• Thyroid hormones accelerate cholesterol clearance from the plasma.
• Thyroid hormones are required for conversion of carotene to vitamin A; patients with hypothyroidism may suffer from night blindness.
• Thyroid gland also releases a minor hormone called calcitonin which is involved in calcium and phosphate metabolism. Calcitonin stimulates cartilage growth and causes increased deposition of calcium in the bones therefore promoting bone formation and reducing calcium concentration from the blood.
How the Thyroid Gland is impacted by Your Digestion
Remember too much thyroid hormone is just as bad as too little. When thyroid dysfunction is overactive it’s called hyperthyroidism. There is a common hyperthyroid autoimmune condition called Graves’ disease. When there isn’t enough thyroid hormone, it’s calledhypothyroidism and the autoimmune condition is called Hashimoto’s thyroiditis. Either one of these scenarios affects the gut.
Much of what the studies focus on are constipation and diarrhea as a result of thyroid hormones affecting the following areas of the gut:
- Digestive juice exertion
- Rate and strength of peristalsis
- T4 to T3 conversion
- Gut flora’s role in level of thyroid hormone
There have been many studies showing that those with thyroid dysfunction are prone to developing specific GI issues.
For instance, those with Graves Disease were found to have 5 times the risk of developing Celiac Disease and there are associations with Graves and Crohn’s. And IBD has been connected with patients with Hashimoto’s thyroiditis.
Having a happy thyroid is so crucial to having a happy body, because the thyroid makes and secretes the hormones responsible for all this metabolism/digestive stuff. Thyroid hormones help turn the cogs of the great machine, so to speak. But to understand the root of why thyroid hormones are low or high, we first need to talk about the 2 common ones: The Thyroid Hormones T4 and T3, which affect nearly all parts of digestion.
Meet Your Friends T4 and T3 (and How Your Gut Health Influences Them)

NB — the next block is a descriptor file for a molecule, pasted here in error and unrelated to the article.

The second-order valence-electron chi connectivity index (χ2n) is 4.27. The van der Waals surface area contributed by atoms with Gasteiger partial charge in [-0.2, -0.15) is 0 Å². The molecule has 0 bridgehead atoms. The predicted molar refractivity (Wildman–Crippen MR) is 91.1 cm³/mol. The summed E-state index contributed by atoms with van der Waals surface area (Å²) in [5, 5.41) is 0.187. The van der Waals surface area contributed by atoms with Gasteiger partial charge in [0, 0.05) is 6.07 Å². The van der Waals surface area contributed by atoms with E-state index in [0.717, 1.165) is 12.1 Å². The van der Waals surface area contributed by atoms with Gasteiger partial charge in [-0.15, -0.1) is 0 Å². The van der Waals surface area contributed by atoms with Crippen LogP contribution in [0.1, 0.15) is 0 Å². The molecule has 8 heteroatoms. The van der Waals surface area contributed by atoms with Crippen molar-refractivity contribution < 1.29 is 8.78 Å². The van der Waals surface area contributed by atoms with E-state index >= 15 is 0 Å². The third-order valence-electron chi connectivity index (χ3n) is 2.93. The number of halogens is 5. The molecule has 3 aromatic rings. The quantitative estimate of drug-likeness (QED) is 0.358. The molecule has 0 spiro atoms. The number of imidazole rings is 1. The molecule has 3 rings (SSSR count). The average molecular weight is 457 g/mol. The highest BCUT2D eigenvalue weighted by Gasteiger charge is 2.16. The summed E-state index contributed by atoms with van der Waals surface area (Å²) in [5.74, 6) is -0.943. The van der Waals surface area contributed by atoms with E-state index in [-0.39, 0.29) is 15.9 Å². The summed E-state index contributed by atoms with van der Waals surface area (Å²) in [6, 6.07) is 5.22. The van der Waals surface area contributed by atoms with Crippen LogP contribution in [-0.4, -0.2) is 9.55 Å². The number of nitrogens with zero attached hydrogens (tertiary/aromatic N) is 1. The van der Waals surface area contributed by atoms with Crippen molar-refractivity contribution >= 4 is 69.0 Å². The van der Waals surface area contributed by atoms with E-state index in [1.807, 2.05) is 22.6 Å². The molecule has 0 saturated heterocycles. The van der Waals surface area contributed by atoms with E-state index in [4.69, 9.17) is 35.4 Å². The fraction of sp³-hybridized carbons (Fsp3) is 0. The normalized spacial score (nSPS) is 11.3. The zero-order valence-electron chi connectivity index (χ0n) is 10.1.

The thyroid gland makes T4 in response to the brain sending it a chemical messenger called Thyroid Stimulating Hormone (TSH). But most cells in the body want T3, which means this whole process gets complicated fast. When I say thyroid hormones I’m speaking about T4 and T3:
- T4 – Tetraiodothyronine aka Thyroxine (think inactive form)
- T3 – Triiodothyronine (think active form)
T3 and T4 are made from iodine (notice: tetraiodothyronine) and can’t be synthesized without it. Produced directly by the thyroid, these hormones enter the bloodstream and are able to talk to all kinds of cells and help direct them in their jobs.
So, say that the thyroid has just squirted out some of its hormines, the majority of that hormone will be T4. This T4 actually gets converted into T3 in peripheral tissues. One of these peripheral tissues is THE GUT! As I mentioned above, T3 is the main hormone that the cells want and it’s easiest to think of T3 as the active thyroid hormone.
Many of the problems people have with thyroid hormones is in this conversion.
Conversion Is The Key
The conversion of T4 to T3 is not so simple; neither is the gut’s role in all of it. Conversion occurs in the kidneys, liver and gut, but it’s not just about what tissues are doing the converting. The health of the tissue and the enzymes involved in the conversion are vital. There are several enzymes, like Type I Iodothyronine 5’ deiodonase (5’-DI1), and micronutrients, like Selenium, that play a role in the process of converting T4 to T3.
Basically, there are a lot of steps in this process that could affect the amount of T3 produced. Scientists are still trying to uncover all of it, but they are finding that the gut may play a critical role in thyroid hormone regulation as well as in storing T3. And healthy gut flora have been found to assist in these T4 to T3 conversions, while bad bacteria have been shown to reduce plasma concentrations of thyroid hormones through endotoxin release.